30. August 2011
Source: The Guardian
Steve Jobs rescued Apple from near oblivion and turned it into a byword for quality, production values and beauty
Steve Jobs in his Los Angeles office in 1981, five years after he co-founded Apple. Photograph: Tony Korody/Corbis
Steve Jobs’s resignation was the most discussed in corporate history. Because his illness has been public knowledge for so long, and because Wall Street and the commentariat viewed his health as being synonymous with that of his company, for years Apple share prices have fluctuated with its CEO’s temperature. If all the “Whither Apple without Jobs?” articles were laid end to end, they would cover quite a distance – but they never reached a conclusion.
Still, you could understand the hysteria. After all, he’s the man who rescued Apple from the near-death experience it underwent in the mid-1990s. When he came back in 1996, the company seemed headed for oblivion. Granted, it was a distinctive, quirky outfit, but one that had been run into the ground by mediocre executives who had no vision, no strategy – and no operating system to power its products into the future. Read the rest of this entry »
11. August 2011
Source: The Economist: Schumpeter
Clay Christensen lays down some rules for innovators. But can innovation be learned?
INNOVATION is today’s equivalent of the Holy Grail. Rich-world governments see it as a way of staving off stagnation. Poor governments see it as a way of speeding up growth. And businesspeople everywhere see it as the key to survival.
Which makes Clay Christensen the closest thing we have to Sir Galahad. Fourteen years ago Mr Christensen, a knight of the Harvard Business School, revolutionised the study of the subject with “The Innovator’s Dilemma”, a book that popularised the term “disruptive innovation”. This month he publishes a new study, “The Innovator’s DNA”, co-written with Jeff Dyer and Hal Gregersen, which tries to take us inside the minds of successful innovators. How do they go about their business? How do they differ from regular suits? And what can companies learn from their mental habits? Mr Christensen and his colleagues list five habits of mind that characterise disruptive innovators: associating, questioning, observing, networking and experimenting. Innovators excel at connecting seemingly unconnected things. Read the rest of this entry »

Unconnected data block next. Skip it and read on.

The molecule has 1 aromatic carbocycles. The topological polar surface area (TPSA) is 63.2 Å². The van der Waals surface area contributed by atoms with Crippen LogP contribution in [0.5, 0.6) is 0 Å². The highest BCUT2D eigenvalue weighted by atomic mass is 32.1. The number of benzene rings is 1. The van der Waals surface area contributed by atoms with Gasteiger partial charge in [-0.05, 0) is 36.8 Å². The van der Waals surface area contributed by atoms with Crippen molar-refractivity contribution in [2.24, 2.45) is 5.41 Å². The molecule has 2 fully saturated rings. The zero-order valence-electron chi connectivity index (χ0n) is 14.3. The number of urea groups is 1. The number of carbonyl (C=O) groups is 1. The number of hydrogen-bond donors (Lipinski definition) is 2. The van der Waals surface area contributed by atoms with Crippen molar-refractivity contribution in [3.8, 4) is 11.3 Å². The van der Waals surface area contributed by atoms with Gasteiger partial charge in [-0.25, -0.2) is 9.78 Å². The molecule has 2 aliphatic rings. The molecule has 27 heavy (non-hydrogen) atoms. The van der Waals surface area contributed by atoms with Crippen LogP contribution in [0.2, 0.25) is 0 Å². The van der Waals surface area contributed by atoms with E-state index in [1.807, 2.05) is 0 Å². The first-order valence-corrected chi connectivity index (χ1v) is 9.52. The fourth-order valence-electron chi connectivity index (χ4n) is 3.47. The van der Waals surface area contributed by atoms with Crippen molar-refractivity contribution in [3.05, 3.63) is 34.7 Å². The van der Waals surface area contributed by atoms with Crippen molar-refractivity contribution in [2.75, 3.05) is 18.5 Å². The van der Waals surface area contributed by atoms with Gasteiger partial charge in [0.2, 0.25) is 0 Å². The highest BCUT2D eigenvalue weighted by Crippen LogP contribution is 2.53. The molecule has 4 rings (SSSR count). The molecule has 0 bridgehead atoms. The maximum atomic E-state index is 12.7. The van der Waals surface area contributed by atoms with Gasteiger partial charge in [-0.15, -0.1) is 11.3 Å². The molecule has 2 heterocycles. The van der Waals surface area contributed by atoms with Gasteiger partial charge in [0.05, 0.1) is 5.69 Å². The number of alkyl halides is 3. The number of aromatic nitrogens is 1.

7. August 2011
Source: International Business Times
For corporations, people are becoming a redundancy. Reliance on technology to reduce costs and increase efficiency is a corporate trend that has contributed to high unemployment rates. An International Business Times article reports the trend is expanding into areas often blamed for jobs lost in the developed world: the world of finance and outsourcing to China. HSBC Bank and Foxconn, the maker of Apple’s iPad, are investing in robots to replace workers, by 30,000 and 1 million, respectively. “We used to talk about the great work-place shift that would occur one day because of technology as something for the future,” writes David Magee. “But it’s no longer the future.” Profitable companies are investing profits in technology rather than labor, and Magee adds, “Workers who don’t evolve, finding a niche among such technological advancement with proper training, will be left behind – standing in a very long unemployment line.” Education, understanding fast-changing technology, is increasingly essential for securing employment in the modern workplace. – YaleGlobal Read the rest of this entry »